Iceland Is Wide Open To Tourists, Are You Ready To Travel?

Iceland Is Wide Open To Tourists, Are You Ready To Travel?

Iceland is one of the least affected countries by the Covid-19 pandemic and currently considered successful in controlling the pandemic, at least until now there have been no new cases reported since beginning of July. According to Ministry of Health (Iceland), the number of infections in this tiny North Atlantic island nation is still 1,840 in total, 1822 cases were recovered, and the number of deaths is 10.

During the outbreak of COVID-19, like other countries, Iceland has experienced some rough turbulence as besides Greece and other Mediterranean countries, Iceland is the most dependent on tourism among the European countries. Tourism has boosted and driven economic growth in Iceland after the financial crisis in 2008. In the years before the coronavirus crisis, the industry accounted for 8% of GDP of the country. The number of tourists to Iceland has soared from half a million to more than 2 million in just a decade.

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Unlike other countries, with the population of 364,134 people, Iceland may not able to use the domestic stimulus package or similar for locals. Thus, bringing in visitors is one of the key solutions to revive the travel industry hit hard by the pandemic.

After controlling the spread of Corona virus well, the government decided to open its border to tourists from EU/EEA, UK, Canada and other 14 non-EEA countries. One of the requirements for visitors to enter the land of hot springs and volcanoes is that they have to get tested for Corona virus upon arrival. The tests are done at Keflavik International Airport; and travellers will receive the results on the same day. While waiting for the results of the test, travellers will be allowed to travel to the attractions. However, those testing positive will be required to quarantine for 14 days, otherwise, those with negative results will enjoy visiting the country as normal without any restrictions. Currently, a single test for COVID-19 at pre-registration costs 9,000 ISK (60 EUR), but 11,000 ISK (70 EUR) paid upon arrival.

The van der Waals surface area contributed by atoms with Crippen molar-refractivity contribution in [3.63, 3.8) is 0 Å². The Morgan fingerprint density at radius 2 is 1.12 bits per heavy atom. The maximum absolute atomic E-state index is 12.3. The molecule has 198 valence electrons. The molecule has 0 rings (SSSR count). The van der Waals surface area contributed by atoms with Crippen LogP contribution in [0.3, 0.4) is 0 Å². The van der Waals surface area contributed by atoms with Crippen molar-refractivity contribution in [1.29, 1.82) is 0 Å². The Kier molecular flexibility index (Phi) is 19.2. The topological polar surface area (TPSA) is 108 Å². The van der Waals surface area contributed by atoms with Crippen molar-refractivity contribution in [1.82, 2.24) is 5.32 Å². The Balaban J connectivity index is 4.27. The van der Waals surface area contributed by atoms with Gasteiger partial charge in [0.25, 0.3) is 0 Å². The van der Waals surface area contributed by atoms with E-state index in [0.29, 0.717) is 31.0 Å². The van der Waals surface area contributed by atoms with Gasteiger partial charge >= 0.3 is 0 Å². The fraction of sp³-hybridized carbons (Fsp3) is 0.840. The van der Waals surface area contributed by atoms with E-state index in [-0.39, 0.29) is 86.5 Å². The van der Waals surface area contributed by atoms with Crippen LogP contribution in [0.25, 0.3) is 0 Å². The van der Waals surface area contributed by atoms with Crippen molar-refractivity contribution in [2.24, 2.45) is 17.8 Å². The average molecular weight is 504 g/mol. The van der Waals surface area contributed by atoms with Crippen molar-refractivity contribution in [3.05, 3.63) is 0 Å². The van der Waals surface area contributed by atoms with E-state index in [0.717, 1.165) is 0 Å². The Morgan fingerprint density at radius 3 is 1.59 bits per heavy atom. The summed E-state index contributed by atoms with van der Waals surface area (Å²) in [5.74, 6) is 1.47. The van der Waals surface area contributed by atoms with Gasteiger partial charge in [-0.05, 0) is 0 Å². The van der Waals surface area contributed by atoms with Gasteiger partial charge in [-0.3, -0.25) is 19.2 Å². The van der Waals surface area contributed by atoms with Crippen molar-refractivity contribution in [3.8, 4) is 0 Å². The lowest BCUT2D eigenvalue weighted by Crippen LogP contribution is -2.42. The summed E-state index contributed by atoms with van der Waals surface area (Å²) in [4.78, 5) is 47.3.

One of the latest updates that travellers from Denmark, Finland, Norway and Germany are exempt from testing COVID-19 upon arrival starting from 16 July. It is expected that there will be more countries are allowed to visit Iceland without testing in the upcoming months.

"It is logical for us to start by looking at these four countries as they represent almost half of the inbound flights to Iceland. Hopefully, we can soon invite travellers from other countries to enter without border screening," says Thordis Kolbrun R Gylfadóttir, Minister of Tourism.

According to many local tour operators in Iceland, those who make the trip to Iceland at the moment will surely get some advantages. This period of time is normally the highest season in the year, so it is supposed to be full of tourists, but for now most of the well-known attractions are pretty empty. Thus, visitors are able to explore breath-taking sceneries in Iceland comfortably and freely.


  1. Government of Iceland (2020) 'Travellers from Denmark, Norway, Finland, and Germany to be exempt from screening and quarantine requirements'. [Online]. Available at: (Accessed: 22.07.2020).
  2. Max Foster and Mick Krever (2020) '', CNN,  Iceland now feels like the coronavirus never happened (Accessed: 22.07.2020)